For the founding member of the Boys of the Lough, this long-awaited solo project holds all of the qualities fans should expect of Irish-Scottish folk music. Jigs and reels are peppered through the program with legitimate songs of love and lasses, an instrumental here and there, and some unexpected spaciness contemporizing this idiom. McConnell, a masterful flute and tin whistle player, sings lead on most of the date, and he's joined by such prominent good friends as Richard and Linda Thompson, jazz bassist Lindsey Horner, Andy Statman, Dave Mattacks, Big John McManus, and Bill Peek, among many others on select tracks. The instrumental reels are most appealing. Setting a high standard are the spirited pair of tin whistle-driven tunes "Crowley's/O'Rourke's"; the quite typical, upbeat "The Humors of Scarriff/The Yellow Tinker," powered by a flute, violin, and piano; and the serene to haunting flute number "The Flower of Finae/Farewell to Waverly Park," accompanied by Statman's clarinet and Horner's bass. McManus is featured on fiddle for "The Yorkshire Lasses," and there are two duets between McConnell's flute and Colm Murphy's bodhran drum, "Johnny Loughran's/Kathleen Marie" and "The Cocktail/Johnny Wilmot's." The waltz "The Banks of Strathdon" is a marriage proposal, with McConnell singing both parts -- the proposition and the negative response to it -- but with Linda Thompson joining at the end to console the poor, rejected McConnell. "The Gypsies" tells of impromptu and/or ideal sleeping arrangements, and there are two solo vocal pieces, the apropos title track (it had been 22 years since McConnell's last solo project) and the old wives' tale, "Edward Boyle." Group vocals crop up in the choir-sung "The Hurricane of Reels," while "There's the Day," is strong with some 15 voices. McConnell either overdubs or plays two tin whistles simultaneously with Statman on mandolin for the happy "Derry Hornpipe"; he uses orchestral timbres slowly building up to six pieces with Richard Thompson's lap steel guitar and Statman's mandolin on another flute-driven number, "Scotland-Ireland/The Hangover/The Fermanagh Curves"; he also incorporates multi-clarinetist Lenny Pickett, Horner, and guitarist John Doyle on the expansive arrangement for the love song "Lough Erne." McConnell's flute jams with Doyle's playing on "Big John's Hard Jig/Mama's Pet," the most improvised number. The skyward pieces have three drone samples under McConnell's singing about a maiden with Winifred Horan's afterthought violin on "The Bloomin' Bright Star of Bellisle" (Bob Dylan fans might know his take of this). Free, spacy flute and cymbal washes from Mattacks and droning electric guitar musings from Richard Thompson inform "Leaving Kintall." With great detail in the liner notes, McConnell explains where he came across these tunes, including one he'd forgotten he wrote ("The Hangover") until reminded by an American fan. This centuries-old tradition of storytelling, passed on through the generations and shaped by the precious instrumental complement of McConnell and his mates, is something we shouldn't have had to wait over two decades to enjoy again. Highly recommended.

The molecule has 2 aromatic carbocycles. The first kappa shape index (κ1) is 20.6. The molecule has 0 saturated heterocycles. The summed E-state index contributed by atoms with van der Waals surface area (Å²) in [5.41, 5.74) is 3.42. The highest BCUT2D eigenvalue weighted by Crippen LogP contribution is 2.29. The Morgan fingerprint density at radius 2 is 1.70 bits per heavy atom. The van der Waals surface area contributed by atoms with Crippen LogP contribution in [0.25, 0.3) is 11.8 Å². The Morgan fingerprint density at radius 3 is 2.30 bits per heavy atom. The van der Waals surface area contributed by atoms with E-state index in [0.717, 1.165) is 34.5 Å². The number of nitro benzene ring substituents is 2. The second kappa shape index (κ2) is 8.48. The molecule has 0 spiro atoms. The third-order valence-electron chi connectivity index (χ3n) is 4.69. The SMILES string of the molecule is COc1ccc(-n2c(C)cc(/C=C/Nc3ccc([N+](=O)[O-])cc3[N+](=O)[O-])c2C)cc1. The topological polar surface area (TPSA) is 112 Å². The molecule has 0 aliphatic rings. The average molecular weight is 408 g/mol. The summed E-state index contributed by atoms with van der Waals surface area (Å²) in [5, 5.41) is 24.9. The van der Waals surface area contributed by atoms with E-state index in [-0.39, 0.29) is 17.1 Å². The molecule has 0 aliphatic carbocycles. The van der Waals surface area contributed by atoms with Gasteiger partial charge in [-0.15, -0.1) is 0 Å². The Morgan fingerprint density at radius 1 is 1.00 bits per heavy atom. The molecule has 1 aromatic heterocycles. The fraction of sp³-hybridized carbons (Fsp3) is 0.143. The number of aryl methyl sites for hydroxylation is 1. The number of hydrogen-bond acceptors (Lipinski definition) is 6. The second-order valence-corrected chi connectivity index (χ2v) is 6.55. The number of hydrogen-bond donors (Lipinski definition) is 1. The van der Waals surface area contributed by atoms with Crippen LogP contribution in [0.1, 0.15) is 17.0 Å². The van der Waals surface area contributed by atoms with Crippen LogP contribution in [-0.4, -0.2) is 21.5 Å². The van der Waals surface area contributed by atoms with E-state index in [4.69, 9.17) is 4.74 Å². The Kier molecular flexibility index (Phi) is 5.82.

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AllMusic Review by Michael G. Nastos